At Policy Lab we are always interested in finding new ways to improve policymaking. We think that future public policy should be more open, inclusive, evidence-based, empathetic and informed by both present and future needs. We also think it is important to share the lessons and tools that we have developed over the years through our practical projects.
I played my first ever game of Go Fish, taught by a ten year old girl who didn’t just teach me how the game works but also showed me a method she had created for making it easier for her to keep track of the sets of cards she’s playing with.
She lays the cards face down in a line, left to right, aces to kings, leaving gaps for the cards she doesn’t have, meaning that with a glance she can know which cards she is trying to collect. It helps her focus on the playing of the game as her system keeps track of her cards.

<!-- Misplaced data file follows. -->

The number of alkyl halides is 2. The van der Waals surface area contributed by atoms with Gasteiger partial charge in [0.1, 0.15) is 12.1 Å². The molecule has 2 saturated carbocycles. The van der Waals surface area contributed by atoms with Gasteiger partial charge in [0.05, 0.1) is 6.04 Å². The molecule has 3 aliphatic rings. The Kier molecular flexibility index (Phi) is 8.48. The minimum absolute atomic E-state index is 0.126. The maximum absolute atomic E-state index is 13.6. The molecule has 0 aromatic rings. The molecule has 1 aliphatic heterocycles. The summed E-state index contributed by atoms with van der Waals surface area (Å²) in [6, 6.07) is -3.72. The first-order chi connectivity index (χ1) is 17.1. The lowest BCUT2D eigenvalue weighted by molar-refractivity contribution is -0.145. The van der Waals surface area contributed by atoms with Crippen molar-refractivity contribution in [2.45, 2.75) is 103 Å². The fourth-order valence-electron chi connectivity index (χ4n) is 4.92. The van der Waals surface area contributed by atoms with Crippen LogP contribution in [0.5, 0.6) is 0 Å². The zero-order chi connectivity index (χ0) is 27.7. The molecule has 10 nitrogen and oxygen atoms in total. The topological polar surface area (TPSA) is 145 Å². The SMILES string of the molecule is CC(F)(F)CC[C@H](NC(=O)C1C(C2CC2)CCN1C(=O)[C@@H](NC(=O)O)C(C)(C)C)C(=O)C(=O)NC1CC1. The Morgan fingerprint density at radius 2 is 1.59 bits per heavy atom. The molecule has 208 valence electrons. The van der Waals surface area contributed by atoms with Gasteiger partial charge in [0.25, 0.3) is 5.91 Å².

As Go Fish is a game that rewards honesty and cooperation, having the cards visible to other players isn’t a problem, and in fact means that her framework for playing offers a way for deaf and hard of hearing people to play. They don’t need to be able to hear the other players asking for cards and in fact the game can be played in complete silence. When it’s a players turn to ask if any of the other players have a card they can just lift up a card from their row to show to the others. And if they have any of the requested card they hand them over, and then the next player does the same.
It’s a programmers mindset; creating a framework that enables you to solve a problem in a logical and repeatable way. I was very impressed.